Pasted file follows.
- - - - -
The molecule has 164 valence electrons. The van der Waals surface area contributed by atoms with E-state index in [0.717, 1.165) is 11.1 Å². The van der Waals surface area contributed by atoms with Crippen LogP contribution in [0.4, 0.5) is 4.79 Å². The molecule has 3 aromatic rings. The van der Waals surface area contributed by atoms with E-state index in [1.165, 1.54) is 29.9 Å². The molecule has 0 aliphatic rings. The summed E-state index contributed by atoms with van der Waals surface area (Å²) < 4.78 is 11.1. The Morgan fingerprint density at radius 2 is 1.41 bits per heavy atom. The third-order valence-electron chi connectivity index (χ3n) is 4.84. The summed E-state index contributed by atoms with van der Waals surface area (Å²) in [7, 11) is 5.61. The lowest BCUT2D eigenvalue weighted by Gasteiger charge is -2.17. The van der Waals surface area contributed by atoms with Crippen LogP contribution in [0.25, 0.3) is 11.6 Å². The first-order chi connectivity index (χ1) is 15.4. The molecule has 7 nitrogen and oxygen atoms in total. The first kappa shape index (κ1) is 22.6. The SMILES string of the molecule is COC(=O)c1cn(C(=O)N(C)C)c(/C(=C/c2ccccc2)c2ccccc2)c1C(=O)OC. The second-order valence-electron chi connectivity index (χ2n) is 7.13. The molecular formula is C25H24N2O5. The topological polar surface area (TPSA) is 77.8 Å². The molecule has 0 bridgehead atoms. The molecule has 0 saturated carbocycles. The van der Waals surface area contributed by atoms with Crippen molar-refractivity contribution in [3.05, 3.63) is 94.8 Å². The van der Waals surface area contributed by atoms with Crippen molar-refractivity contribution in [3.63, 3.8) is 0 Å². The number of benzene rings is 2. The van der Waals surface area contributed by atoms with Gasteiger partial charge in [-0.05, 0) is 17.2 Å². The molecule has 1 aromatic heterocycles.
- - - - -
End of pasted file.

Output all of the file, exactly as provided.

The molecule has 164 valence electrons. The van der Waals surface area contributed by atoms with E-state index in [0.717, 1.165) is 11.1 Å². The van der Waals surface area contributed by atoms with Crippen LogP contribution in [0.4, 0.5) is 4.79 Å². The molecule has 3 aromatic rings. The van der Waals surface area contributed by atoms with E-state index in [1.165, 1.54) is 29.9 Å². The molecule has 0 aliphatic rings. The summed E-state index contributed by atoms with van der Waals surface area (Å²) < 4.78 is 11.1. The Morgan fingerprint density at radius 2 is 1.41 bits per heavy atom. The third-order valence-electron chi connectivity index (χ3n) is 4.84. The summed E-state index contributed by atoms with van der Waals surface area (Å²) in [7, 11) is 5.61. The lowest BCUT2D eigenvalue weighted by Gasteiger charge is -2.17. The van der Waals surface area contributed by atoms with Crippen LogP contribution in [0.25, 0.3) is 11.6 Å². The first-order chi connectivity index (χ1) is 15.4. The molecule has 7 nitrogen and oxygen atoms in total. The first kappa shape index (κ1) is 22.6. The SMILES string of the molecule is COC(=O)c1cn(C(=O)N(C)C)c(/C(=C/c2ccccc2)c2ccccc2)c1C(=O)OC. The second-order valence-electron chi connectivity index (χ2n) is 7.13. The molecular formula is C25H24N2O5. The topological polar surface area (TPSA) is 77.8 Å². The molecule has 0 bridgehead atoms. The molecule has 0 saturated carbocycles. The van der Waals surface area contributed by atoms with Crippen molar-refractivity contribution in [3.05, 3.63) is 94.8 Å². The van der Waals surface area contributed by atoms with Crippen molar-refractivity contribution in [3.63, 3.8) is 0 Å². The number of benzene rings is 2. The van der Waals surface area contributed by atoms with Gasteiger partial charge in [-0.05, 0) is 17.2 Å². The molecule has 1 aromatic heterocycles.